Bigger picture, why let so much money be concentrated into one entity, whether a big bank or any government? A lot of the money that banks are stealing legally are “rents” or the money that the members of society spend for land and resources and privileges like corporate charters. That spending could be re-directed — using taxes and/or fees — into public treasuries then back out again as dividends to those members of society (a la Alaska’s oil share). Thereby the “rents” would not be left lying around for unscrupulous bankers or politicians.
Further, if you got a Citizen’s Dividend — your share of society’s surplus — then you would not need to save so much for the future, nor would you need to borrow so much or accept investments to start a business. Plus, you’d not need to save or borrow so much if you didn’t have to pay taxes on your earnings, your purchases, and your buildings. Thus, the whole rationale for having a banking “industry” could be reduced to a negligible aspect of the economy and of society.
This 2014 excerpt of Weekly Wastebasket, Apr 25, is by Taxpayers for Common Sense.
The new fighter the Pentagon is buying at nearly $400 billion and rising is the most expensive weapon acquisition in history.
The the F-35, by Lockheed Martin, promises widely divergent missions: air-to-surface, air-to-air, Intelligence, Surveillance and Reconnaissance (ISR), Command and Control, and Electronic Attack.
For the fiscal year (FY) 2015, the Administration wants to spend on the F-35 more than $8 billion. This is just the money we could find in the budget that was readily identifiable as going toward the F-35. There probably is more, but it is not readily available in the unclassified portion of the budget.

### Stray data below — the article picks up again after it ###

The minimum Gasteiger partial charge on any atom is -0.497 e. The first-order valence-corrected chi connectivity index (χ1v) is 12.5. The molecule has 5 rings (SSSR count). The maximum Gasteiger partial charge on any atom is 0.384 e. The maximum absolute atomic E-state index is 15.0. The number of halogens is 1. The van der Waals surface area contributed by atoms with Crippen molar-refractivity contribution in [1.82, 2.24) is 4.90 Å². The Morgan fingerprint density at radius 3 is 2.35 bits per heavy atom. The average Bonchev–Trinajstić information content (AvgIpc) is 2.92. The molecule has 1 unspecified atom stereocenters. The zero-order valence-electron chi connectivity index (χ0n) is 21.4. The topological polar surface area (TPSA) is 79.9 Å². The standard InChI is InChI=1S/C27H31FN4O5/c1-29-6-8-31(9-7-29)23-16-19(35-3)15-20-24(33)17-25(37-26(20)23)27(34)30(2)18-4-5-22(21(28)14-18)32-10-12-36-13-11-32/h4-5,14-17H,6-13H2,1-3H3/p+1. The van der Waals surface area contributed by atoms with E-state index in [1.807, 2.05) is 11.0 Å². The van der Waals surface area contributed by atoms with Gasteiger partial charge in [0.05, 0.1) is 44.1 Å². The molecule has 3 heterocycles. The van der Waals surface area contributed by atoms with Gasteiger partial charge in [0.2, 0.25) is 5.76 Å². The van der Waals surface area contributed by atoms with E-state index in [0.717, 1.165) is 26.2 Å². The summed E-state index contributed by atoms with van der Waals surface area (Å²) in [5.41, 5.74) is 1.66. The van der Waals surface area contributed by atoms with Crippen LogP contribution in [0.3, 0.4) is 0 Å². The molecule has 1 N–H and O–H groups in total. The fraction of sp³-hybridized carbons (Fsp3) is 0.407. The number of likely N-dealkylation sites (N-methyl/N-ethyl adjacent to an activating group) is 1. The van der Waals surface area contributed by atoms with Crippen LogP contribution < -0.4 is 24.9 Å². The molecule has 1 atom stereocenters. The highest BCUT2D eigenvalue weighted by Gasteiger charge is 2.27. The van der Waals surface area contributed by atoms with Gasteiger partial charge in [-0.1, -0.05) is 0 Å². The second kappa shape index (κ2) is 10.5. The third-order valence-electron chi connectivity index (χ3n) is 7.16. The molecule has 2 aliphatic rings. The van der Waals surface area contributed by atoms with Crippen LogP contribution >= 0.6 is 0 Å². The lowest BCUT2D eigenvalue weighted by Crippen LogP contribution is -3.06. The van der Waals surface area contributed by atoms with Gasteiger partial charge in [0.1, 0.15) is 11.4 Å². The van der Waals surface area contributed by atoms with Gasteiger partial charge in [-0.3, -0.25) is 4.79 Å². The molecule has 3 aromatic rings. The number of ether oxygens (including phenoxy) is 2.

The Pentagon originally stated that the Air Force version of the plane would be ready to fly and fight in FY05; now it is FY16. For the Marine Corp the date has slipped from FY06 to FY15. For the Navy the date has moved from FY08 to FY18.
The bottom line is that all three services could purchase more, modernized versions of aircraft currently in their inventories and save a lot of money over the currently projected costs of the F-35. And the U.S. would still enjoy air superiority over the rest of the world.
Ed. Notes: Should arming the US military make insiders into millionaires and billionaires? Or should the weaponeers be nonprofits, like Habit for Humanity or another outfit buildings homes for the poor? If war and preparing for war did not make some insiders rich and some engineers comfortable, how receptive to the rationale for war would those people be?
This 2014 excerpt of EUROPP (European Politics and Policy) of the London School of Economics, Apr 24, is by Johannes Wachs.
Hungary faces a greater corruption problem than other states in Central and Eastern Europe, such as the Czech Republic and Slovakia. Corruption is systemic, rather than associated specifically with particular governments or politicians.
EU funds are particularly susceptible to the problem; 33.8 per cent of EU funded projects received only one bid, compared to 29 per cent of those funded with national funds alone. Post-award contract modification was three times more likely when EU funds were involved. Besides the waste and damage corruption brings, the misuse of EU funds exacerbates tensions between Hungary and net-contributor states in the rest of the EU.
EU payments to Hungary in the 2007-2013 budget cycle amounted to a positive balance of 24 billion euros, or above 3 per cent of the country’s GDP every year. Given the anemic growth of the Hungarian economy in the last decade and low levels of investment, these funds are critical to Hungary’s development.